Monday, June 17, 2019
Regional leaders look to City of Providence for innovative opioid crisis response initiative that connects participants to recovery services 24/7 at all 12 Providence fire stations
PROVIDENCE R.I. – Mayor Jorge O. Elorza today joined members of the Providence City Council, Healthy Communities Director Ellen Cynar, elected, public health and safety officials from across New England, program participants, as well as community partners at Messer Street Fire Station to announce Providence Safe Stations’ 100th visit and award Providence State Opioid Response funds to address opioid overdoses in Providence. Providence Safe Stations has garnered praise for providing those struggling with substance use disorders the ability to connect with treatment and recovery services by visiting any of the 12 Providence fire stations 24 hours a day, 7 days a week.
“Providence Safe Stations has been the first step to recovery for many struggling with addiction in the capital city,” said Mayor Jorge Elorza. “We’re excited to reach this milestone with those participants and encouraged by the broad interest in launching similar efforts so that all Rhode Islanders know that they are not alone on their journey to sobriety. If you or a loved one needs support, please know that when you are ready, help is here at any time, at any Providence fire station.”
The opioid epidemic is regarded as a public health crisis that has swept across the nation. According to Prevent Overdose RI, approximately one in four of Rhode Island’s overdose deaths occur in Providence. Providence Safe Stations is a city-wide response that connects those struggling with addiction and substance use disorders to peer recovery services and access to certified treatment options for long-term recovery. Services are facilitated by The Providence Center, the state’s leading mental health and addiction treatment provider, through its Anchor Recovery program.
“Safe Stations provides a place that is safe, and where the staff has the means and know-how to help those in crisis immediately,” stated City Council President Sabina Matos. “Drug addiction is a disease that does not single out any one community or any one socio-economic background. It is pervasive, and this initiative saves lives. And celebrating over 100 individual lives saved is a celebration worth having.”
Providence Safe Stations launched in January 2018 as a partnership with The Providence Center, the State’s Department of Health (DOH) and the Department of Behavioral Healthcare, Developmental Disabilities and Hospitals (BHDDH) and was based on successful program models from Manchester and Nashua, NH. Since its inception, the program has seen over 100 visits with 92% of individuals requesting to enroll in on-going peer recovery support.
“The Providence Center and Anchor Recovery believe that there are many different paths to recovery – we want to encourage yours,” said Jonathan Goyer, Manager of Anchor MORE (Mobile Outreach Recovery Efforts). “If you are struggling with a drug or alcohol addiction, we welcome you to begin your recovery journey today. We look forward to connecting you to people who have first-hand experience in addiction and recovery so that you don’t have to travel the path alone.”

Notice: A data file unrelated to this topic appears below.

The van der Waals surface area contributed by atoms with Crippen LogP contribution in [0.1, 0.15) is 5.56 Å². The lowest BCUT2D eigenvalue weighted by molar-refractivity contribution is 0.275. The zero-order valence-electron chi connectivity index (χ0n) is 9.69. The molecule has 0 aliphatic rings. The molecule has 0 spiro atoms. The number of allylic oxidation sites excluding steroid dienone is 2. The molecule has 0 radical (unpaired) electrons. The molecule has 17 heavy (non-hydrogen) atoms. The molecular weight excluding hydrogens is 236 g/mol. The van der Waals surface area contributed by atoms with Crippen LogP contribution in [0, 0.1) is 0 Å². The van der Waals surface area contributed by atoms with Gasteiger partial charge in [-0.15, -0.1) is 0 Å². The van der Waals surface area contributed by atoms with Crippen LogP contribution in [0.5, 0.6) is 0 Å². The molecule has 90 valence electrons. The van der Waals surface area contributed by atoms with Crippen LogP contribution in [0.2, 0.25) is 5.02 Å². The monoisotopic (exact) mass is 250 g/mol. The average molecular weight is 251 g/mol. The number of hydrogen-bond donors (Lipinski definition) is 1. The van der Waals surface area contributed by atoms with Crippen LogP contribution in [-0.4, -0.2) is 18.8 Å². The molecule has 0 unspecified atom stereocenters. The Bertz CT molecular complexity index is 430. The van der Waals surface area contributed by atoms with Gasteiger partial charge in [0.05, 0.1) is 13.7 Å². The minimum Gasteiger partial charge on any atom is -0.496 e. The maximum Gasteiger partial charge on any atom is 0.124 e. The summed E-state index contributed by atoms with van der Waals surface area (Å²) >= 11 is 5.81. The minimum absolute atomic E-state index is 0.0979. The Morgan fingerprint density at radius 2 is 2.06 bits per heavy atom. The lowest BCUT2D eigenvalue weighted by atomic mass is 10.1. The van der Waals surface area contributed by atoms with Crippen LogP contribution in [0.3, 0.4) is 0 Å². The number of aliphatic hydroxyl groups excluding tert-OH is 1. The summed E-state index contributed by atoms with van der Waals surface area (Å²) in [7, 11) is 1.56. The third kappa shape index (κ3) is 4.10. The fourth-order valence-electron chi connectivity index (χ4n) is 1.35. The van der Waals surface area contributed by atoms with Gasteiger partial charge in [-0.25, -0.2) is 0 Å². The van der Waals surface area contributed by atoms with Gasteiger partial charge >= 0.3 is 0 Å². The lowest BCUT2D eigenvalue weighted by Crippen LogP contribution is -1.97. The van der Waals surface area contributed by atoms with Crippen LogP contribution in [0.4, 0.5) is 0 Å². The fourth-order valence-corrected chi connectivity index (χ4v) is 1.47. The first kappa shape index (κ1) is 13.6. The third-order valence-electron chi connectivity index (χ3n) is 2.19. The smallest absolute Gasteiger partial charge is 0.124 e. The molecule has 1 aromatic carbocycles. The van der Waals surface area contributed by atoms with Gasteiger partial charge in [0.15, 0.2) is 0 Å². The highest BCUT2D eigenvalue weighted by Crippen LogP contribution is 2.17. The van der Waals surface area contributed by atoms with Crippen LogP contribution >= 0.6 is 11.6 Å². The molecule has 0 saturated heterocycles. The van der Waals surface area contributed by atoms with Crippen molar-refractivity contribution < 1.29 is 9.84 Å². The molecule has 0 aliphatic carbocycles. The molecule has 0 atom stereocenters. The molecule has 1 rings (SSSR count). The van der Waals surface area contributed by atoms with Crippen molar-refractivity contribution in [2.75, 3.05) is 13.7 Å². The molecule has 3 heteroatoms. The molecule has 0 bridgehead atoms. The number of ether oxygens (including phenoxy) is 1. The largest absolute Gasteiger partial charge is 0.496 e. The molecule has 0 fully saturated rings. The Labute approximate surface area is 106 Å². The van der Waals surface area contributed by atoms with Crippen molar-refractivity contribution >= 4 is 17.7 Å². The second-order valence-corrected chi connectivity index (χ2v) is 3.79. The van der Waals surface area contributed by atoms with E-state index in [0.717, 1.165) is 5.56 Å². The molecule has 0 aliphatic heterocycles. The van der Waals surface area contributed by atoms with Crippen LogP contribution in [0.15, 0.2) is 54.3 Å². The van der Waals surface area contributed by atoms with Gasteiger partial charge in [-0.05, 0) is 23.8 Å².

Marking the milestone, public officials including representatives from the Rhode Island cities and towns were provided technical assistance and guidance on best practices and strategies to implement similar service programs. Cross collaboration to expand access to recovery services through similar initiatives would provide Rhode Islanders a much broader net of support with the goal of reducing opioid dependence and overdoses state-wide. The City of Newport is in the final stages of the launch process for Newport Safe Stations.
Additionally, City of Providence announced that through a competitive application process, the Providence Healthy Communities Office has awarded nearly $375,000 in RI Department of BHDDH State Opioid Response (SOR) funds to five agencies working to reduce and respond to overdoses in the capital city. The awarded agencies and programs are:
- Building Futures RI to integrate the “Opioids & Construction: Why it Matters and What We Can Do” curriculum into its pre-apprenticeship building trades program.
- Refugee Dream Center to educate recently settled refugees about proper use, management, and risks of opioid medications, through its “Journey to Health” program.
- Project Weber/RENEW to train and distribute naloxone and fentanyl test strips to individuals at risk of overdose, and conduct outreach to engage community members in peer-led recovery support groups.
- Rhode Island Hospital to connect discharged patients with substance use disorders to appropriate care, including primary care and nursing home settings with medication-assisted treatment, and needed social supports.
- The Miriam Hospital to support the social, emotional, and physical health needs of individuals who have been impacted by overdose, by screening Recovery Clinic patients for health-related social needs, helping them develop action plans and navigate support, and connecting patients to affordable legal representation.
Further, City of Providence SOR funds will be used to provide Providence Fire/EMS with naloxone and overdose prevention information to distribute to individuals who have been involved in rescue calls for overdoses or other substance use disorder issues.